Comparing Four 2017 novels based on Attic Tragedy
Having said I’d do 4 parts I felt less like it once I’d completed Part 3. So here are just a few bullet points of comparative description and partial evaluation. This will be done by taking thematic points of contrast and comparison.
This issue relates to the following 2. Each of these novels uses the polytheistic structures of Greek religion in some way and with varying effect. Perhaps most tellingly they, like Knapp (2017), explore the shifts between polytheism and atheism that sings in the original plays too, although often for atheism to be subverted. Knapp rightly asks though, why that was necessary – it suggests a voice for atheism in Classical Greece louder than we have thought. All of the novels variously show religious faith that is often a disguise for power politics – only sometimes only sexual politics. Thus Vann shows Medea has raising a vast and relatively less formed Oriental religion, even older than the polities of Thrace and Cappadocia – a feminine past. She often though also uses this, quite nakedly, uses this to talk about how to assume or disrupt political discourses. This is even clearer in Toibin’s Clytemnestra, although Electra appears to abandon even Clytemnestra’s rootedness in ancient religion to displace its role with power – and not only power (sex used as power). I didn’t (and it may be my fault) get as strong a sense of ambivalent complexity in these issues in Haynes. Clearly people use religion for the purposes of power but the linkage of desire to power is not so cogently or forcefully there (for me at least).
2. Gender & Sexual Politics
5th Century Greece made a problem of gender and sexual politics in its own right and in every domain of debate: politics, religion and identity. It is possibly for this reason alone that the contemporary theatre and writers for the theatre have revisited it – often, in the case of Anne Carson (of whom no-one is a greater authority at every level of that discussion and its sequelae in other issues). Eros the Bittersweet is probably still the most under-rated book of literary-historic-cultural criticism. I still value some of the early pioneering and radical (where my contemporaries would write naïve) versions of that, such as Eva Keuls (1985) The Reign of the Phallus: Sexual politics in Ancient Athens. And if you want balance on these questions look no further than Edith Hall’s continuing and urgent output.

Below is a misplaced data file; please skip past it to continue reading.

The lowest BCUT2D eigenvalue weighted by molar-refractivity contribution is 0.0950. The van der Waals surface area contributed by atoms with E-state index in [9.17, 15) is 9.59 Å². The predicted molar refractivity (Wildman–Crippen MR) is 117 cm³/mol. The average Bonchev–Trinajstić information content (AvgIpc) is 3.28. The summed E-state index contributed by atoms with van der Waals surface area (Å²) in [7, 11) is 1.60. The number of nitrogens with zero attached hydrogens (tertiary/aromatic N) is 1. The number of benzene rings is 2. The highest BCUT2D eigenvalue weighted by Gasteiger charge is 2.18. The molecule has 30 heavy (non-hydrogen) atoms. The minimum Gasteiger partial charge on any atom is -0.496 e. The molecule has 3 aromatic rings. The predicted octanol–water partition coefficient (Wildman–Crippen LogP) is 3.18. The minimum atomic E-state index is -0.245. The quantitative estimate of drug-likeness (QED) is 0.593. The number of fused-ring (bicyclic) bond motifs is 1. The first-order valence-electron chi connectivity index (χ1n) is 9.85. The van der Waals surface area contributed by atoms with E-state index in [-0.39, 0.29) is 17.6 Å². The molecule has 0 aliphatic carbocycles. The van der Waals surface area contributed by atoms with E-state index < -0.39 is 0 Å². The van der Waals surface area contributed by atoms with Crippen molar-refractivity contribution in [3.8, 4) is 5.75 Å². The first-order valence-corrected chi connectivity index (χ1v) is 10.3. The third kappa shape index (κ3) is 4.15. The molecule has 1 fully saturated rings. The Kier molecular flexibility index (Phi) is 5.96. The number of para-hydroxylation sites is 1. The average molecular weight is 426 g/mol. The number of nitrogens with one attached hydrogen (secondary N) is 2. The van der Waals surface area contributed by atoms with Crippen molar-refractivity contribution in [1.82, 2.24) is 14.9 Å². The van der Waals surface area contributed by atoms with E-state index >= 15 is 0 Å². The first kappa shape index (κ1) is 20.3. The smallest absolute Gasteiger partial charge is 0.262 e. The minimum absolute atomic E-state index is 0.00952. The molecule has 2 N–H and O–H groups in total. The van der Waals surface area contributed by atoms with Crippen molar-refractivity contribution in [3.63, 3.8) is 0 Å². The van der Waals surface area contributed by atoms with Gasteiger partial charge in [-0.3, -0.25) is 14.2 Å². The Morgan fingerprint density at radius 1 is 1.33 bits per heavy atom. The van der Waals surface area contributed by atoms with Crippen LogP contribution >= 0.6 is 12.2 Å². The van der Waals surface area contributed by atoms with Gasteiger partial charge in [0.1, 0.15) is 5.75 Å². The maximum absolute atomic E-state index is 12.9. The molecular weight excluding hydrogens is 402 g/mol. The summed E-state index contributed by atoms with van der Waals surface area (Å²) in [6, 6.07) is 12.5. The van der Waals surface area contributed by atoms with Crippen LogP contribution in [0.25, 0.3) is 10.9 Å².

Academic interest aside however, these three novelists have picked on urgent questions about sexual politics in the original plays of Medea, the Labdacid (Theban) plays and The Oresteia(s) and in the production history of them. My feeling is that Haynes probably moves least radically in political terms from older themes – and I have characterised that as the equivalent of updating tragedy to the themes of pre-feminist writing by women of the 1950s. There is an overt concern with a woman’s voice – honesty about childbirth and about the supposed natural feelings that link women to family structure. Women are more rational than men – this is even true of Eurydice (the wife of Creon) who otherwise plays the role of the jealous sister-in-law to cover her perception of what really drives her husband. In Toibin, women uncover the power games that keep men in control in the state and family but it is a male voice (a queer one) that does the subversion of that order at each and every level. The women fall victim by death or, in the case of Electra, by becoming women playing in the role of men – a thing that seems true too of Haynes’ Antigone. Vann’s feminist Medea refuses to wish to be known or likeable – she seeks to overthrow such solid certainties as the only path to a redrawing of gendered relationships.
3. Queering the Picture
There may be no need to develop this. The theme of both novels by males is honestly queered, although in ways that might distinguish a novelist who identifies as gay, like Toibin, and one who, though heterosexual in public pronouncements, is so without any easy belief that such labels mean much as all his fiction shows. I have to say that there may be some bias in my view of Haynes novel as good but not a contender for great (unlike the others) because she does not take up this theme from Attic Greece.
Toibin’s narrative is thoughtful – it mimes the problems of authority (and ‘death of the author’) as part of its exploration of other themes. These issues underlie Vann’s submersion in the literary critical gender politics of the contemporary US University but are not (as in Toibin) worn on the novel’s disturbed narrative surface. With more than a little Derrida via Bakhtin in its make-up, Vann’s narrative often works by internal contradiction rather than change of narrator and is symbolised in metaphors of depth, surface, flow and eddy. Medea is a thing of the disturbed elements we are told.
5. Past(s) and Present(s)
What then do these novels make of the past they (under)mine? Each of them exploits the Greek awareness that the past is a kind of fiction that is forever malleable, at least by the fifth century BCE, to the needs of the present – a view that allowed Euripides to completely overturn the stories of older dramatists within a century and which has kept on turning since (even with violence to the text – as in Seneca, Racine, Corneille and Wole Soyinka).
More important is that Toibin and Haynes balance this past and present with possible futures that may or may not value women differently as well as relationships. They are still open to Utopia. I don’t think Vann is.